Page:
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Bernice Peichl has been going to support group meetings for over a decade.

Peichl’s husband Vern was diagnosed with Parkinson’s disease in 2004, and looking for a support group was one of the first things she did.

“I joined immediately and over the years I’ve learned about the resources that are available,” Peichl said. “I thought, ‘I have to learn all I can about this disease.’”

“I’ve been at it for 14 years and everyone in our group is at different levels. If we have any problems, there will be someone in the group with answers to deal with those problems.”

Peichl says everything is flipped upside down when a person is taking care of a loved one with Parkinson’s, but having a support system that understands the struggle is vital.

“You’re now looking after a person who needs aid in a number of different areas,” she said. “Your friends will ask how you are but you don’t want to unload that on them.”

Peichl was speaking to the media after her Monday morning support group. Parkinson Canada was also at the meeting to announce it has opened two new caregiver support groups in Manitoba, including an additional group in Winnipeg and a new one in Brandon.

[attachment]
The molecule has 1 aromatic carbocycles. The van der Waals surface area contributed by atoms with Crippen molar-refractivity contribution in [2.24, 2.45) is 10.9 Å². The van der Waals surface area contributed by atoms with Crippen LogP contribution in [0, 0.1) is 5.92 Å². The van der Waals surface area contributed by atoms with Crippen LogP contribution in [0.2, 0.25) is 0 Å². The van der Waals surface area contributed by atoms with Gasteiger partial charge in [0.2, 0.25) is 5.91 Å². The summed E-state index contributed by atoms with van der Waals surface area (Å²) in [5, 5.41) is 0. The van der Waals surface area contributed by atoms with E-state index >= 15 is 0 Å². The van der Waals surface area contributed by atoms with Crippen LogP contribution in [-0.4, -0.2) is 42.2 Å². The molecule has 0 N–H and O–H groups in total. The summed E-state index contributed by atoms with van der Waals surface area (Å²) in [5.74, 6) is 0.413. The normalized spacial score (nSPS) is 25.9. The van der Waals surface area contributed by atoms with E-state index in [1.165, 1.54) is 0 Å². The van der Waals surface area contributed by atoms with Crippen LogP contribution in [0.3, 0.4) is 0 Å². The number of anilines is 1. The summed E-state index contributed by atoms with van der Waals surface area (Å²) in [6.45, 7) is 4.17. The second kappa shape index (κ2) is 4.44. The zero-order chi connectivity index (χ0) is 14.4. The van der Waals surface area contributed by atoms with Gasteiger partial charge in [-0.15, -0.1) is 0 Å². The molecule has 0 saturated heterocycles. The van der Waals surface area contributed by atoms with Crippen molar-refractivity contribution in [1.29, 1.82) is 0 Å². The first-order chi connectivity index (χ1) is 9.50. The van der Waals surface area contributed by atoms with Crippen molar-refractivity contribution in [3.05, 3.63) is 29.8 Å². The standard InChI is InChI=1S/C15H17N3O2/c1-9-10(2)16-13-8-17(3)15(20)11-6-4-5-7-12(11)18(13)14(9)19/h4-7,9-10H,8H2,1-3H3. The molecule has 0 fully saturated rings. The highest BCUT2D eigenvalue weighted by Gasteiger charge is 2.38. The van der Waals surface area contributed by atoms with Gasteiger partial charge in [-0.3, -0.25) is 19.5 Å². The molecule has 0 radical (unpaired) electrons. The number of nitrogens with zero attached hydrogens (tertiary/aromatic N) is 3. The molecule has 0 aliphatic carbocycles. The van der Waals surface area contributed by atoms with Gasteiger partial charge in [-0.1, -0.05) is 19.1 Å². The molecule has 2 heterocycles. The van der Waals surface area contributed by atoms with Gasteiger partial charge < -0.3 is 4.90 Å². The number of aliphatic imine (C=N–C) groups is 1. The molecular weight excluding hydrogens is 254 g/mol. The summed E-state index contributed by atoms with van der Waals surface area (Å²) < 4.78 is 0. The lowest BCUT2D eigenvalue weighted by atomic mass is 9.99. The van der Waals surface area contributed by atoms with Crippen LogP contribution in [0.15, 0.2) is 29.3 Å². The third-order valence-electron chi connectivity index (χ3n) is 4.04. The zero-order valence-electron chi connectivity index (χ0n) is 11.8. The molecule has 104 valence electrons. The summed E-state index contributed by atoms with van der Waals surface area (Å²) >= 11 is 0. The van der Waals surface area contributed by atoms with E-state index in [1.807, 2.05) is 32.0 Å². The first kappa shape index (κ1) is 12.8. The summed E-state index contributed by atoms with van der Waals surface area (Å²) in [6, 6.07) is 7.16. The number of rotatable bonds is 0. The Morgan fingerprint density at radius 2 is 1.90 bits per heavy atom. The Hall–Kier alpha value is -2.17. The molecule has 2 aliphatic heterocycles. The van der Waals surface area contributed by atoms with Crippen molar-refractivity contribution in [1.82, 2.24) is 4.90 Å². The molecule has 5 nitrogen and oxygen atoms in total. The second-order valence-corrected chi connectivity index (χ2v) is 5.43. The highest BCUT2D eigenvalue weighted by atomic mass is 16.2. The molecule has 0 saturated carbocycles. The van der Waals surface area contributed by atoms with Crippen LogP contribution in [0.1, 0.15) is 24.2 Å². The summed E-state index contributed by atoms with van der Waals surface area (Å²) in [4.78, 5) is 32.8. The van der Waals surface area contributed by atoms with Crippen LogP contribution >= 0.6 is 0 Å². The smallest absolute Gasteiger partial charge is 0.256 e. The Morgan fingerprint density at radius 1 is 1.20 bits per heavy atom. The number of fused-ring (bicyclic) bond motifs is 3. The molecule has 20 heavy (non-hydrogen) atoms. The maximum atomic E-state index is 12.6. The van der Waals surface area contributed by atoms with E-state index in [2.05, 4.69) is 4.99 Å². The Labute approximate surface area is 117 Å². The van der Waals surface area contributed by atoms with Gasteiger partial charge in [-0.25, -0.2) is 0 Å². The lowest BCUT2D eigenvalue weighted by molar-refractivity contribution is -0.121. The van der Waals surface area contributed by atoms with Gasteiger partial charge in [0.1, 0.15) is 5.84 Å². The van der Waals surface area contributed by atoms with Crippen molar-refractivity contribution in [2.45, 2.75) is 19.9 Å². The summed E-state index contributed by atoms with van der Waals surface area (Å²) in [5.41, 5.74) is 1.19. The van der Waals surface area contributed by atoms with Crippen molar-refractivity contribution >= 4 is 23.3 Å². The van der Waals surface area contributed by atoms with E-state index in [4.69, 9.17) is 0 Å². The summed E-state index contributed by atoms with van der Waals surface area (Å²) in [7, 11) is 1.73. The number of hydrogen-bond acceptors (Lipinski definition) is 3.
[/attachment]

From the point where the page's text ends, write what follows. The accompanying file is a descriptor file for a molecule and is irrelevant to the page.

Parkinson Canada says the number of people with the neurodegenerative disease is expected to increase sharply in the next 13 years, meaning the number of caregivers and families affected will also spike.

Parkinson Canada Community development coordinator Donna Greening says that is due to improvements in early detection.

“Right now there are about 6,800 and we’re expecting that to double by 2031,” Greening said. “Caregivers will have an increased role in taking over the physical duties for a person with Parkinson’s as their symptoms increase.”

“It also means that their social circle will become smaller because their role will become greater. They have more of a tendency to stay home so it becomes challenging for them to look after their needs and they have an increased risk of having stress, anxiety, depression and other health issues because they’re not looking after themselves.”

Peichl knows this all too well.

“I have a husband who isn’t the husband he was 14 years ago,” Peichl said. “But you have to go find a solution and move on to what you can do.”

Greening says right now they only have support groups in Winnipeg and Brandon but they are looking to expand to other parts of the province.

“There’s a lot more of Manitoba we service where these groups aren’t available,” she said. “It’s a matter of finding someone who can run a group like this. If there is someone in one of those communities that has that skill set, contact us and we will work with you to increase this service in Manitoba.”

Parkinson Canada says it has a number of resources for people. It has also opened registration for its annual Parkinson Canada SuperWalk, which takes place this year on Sept. 15.

More information can be found at

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